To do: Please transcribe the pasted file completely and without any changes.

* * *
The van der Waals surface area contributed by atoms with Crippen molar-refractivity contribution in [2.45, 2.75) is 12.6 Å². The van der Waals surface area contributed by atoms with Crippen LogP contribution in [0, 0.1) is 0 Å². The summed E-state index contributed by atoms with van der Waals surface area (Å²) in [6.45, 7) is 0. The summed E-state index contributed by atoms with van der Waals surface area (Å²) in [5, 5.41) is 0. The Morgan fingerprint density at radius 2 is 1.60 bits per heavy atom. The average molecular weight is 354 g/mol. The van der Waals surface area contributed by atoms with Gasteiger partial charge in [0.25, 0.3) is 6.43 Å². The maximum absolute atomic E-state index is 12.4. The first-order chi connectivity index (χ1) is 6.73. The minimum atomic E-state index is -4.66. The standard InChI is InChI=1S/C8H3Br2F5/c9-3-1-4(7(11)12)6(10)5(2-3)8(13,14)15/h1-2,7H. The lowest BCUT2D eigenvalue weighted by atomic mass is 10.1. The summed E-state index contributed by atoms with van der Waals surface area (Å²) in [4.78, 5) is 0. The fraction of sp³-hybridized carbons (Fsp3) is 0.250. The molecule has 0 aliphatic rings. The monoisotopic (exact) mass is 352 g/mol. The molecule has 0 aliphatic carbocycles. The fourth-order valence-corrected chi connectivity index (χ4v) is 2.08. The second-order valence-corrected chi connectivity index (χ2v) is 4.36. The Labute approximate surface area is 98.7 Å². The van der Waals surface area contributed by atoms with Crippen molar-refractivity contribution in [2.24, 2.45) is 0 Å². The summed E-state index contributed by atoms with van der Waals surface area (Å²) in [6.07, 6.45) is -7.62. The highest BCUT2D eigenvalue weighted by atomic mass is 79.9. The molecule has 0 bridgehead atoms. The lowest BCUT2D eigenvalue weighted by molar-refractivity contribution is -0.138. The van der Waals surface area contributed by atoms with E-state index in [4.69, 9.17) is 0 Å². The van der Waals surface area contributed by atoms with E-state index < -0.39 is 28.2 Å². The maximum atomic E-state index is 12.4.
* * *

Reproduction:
The van der Waals surface area contributed by atoms with Crippen molar-refractivity contribution in [2.45, 2.75) is 12.6 Å². The van der Waals surface area contributed by atoms with Crippen LogP contribution in [0, 0.1) is 0 Å². The summed E-state index contributed by atoms with van der Waals surface area (Å²) in [6.45, 7) is 0. The summed E-state index contributed by atoms with van der Waals surface area (Å²) in [5, 5.41) is 0. The Morgan fingerprint density at radius 2 is 1.60 bits per heavy atom. The average molecular weight is 354 g/mol. The van der Waals surface area contributed by atoms with Gasteiger partial charge in [0.25, 0.3) is 6.43 Å². The maximum absolute atomic E-state index is 12.4. The first-order chi connectivity index (χ1) is 6.73. The minimum atomic E-state index is -4.66. The standard InChI is InChI=1S/C8H3Br2F5/c9-3-1-4(7(11)12)6(10)5(2-3)8(13,14)15/h1-2,7H. The lowest BCUT2D eigenvalue weighted by atomic mass is 10.1. The summed E-state index contributed by atoms with van der Waals surface area (Å²) in [4.78, 5) is 0. The fraction of sp³-hybridized carbons (Fsp3) is 0.250. The molecule has 0 aliphatic rings. The monoisotopic (exact) mass is 352 g/mol. The molecule has 0 aliphatic carbocycles. The fourth-order valence-corrected chi connectivity index (χ4v) is 2.08. The second-order valence-corrected chi connectivity index (χ2v) is 4.36. The Labute approximate surface area is 98.7 Å². The van der Waals surface area contributed by atoms with Crippen molar-refractivity contribution in [2.24, 2.45) is 0 Å². The summed E-state index contributed by atoms with van der Waals surface area (Å²) in [6.07, 6.45) is -7.62. The highest BCUT2D eigenvalue weighted by atomic mass is 79.9. The molecule has 0 bridgehead atoms. The lowest BCUT2D eigenvalue weighted by molar-refractivity contribution is -0.138. The van der Waals surface area contributed by atoms with E-state index in [4.69, 9.17) is 0 Å². The van der Waals surface area contributed by atoms with E-state index < -0.39 is 28.2 Å². The maximum atomic E-state index is 12.4.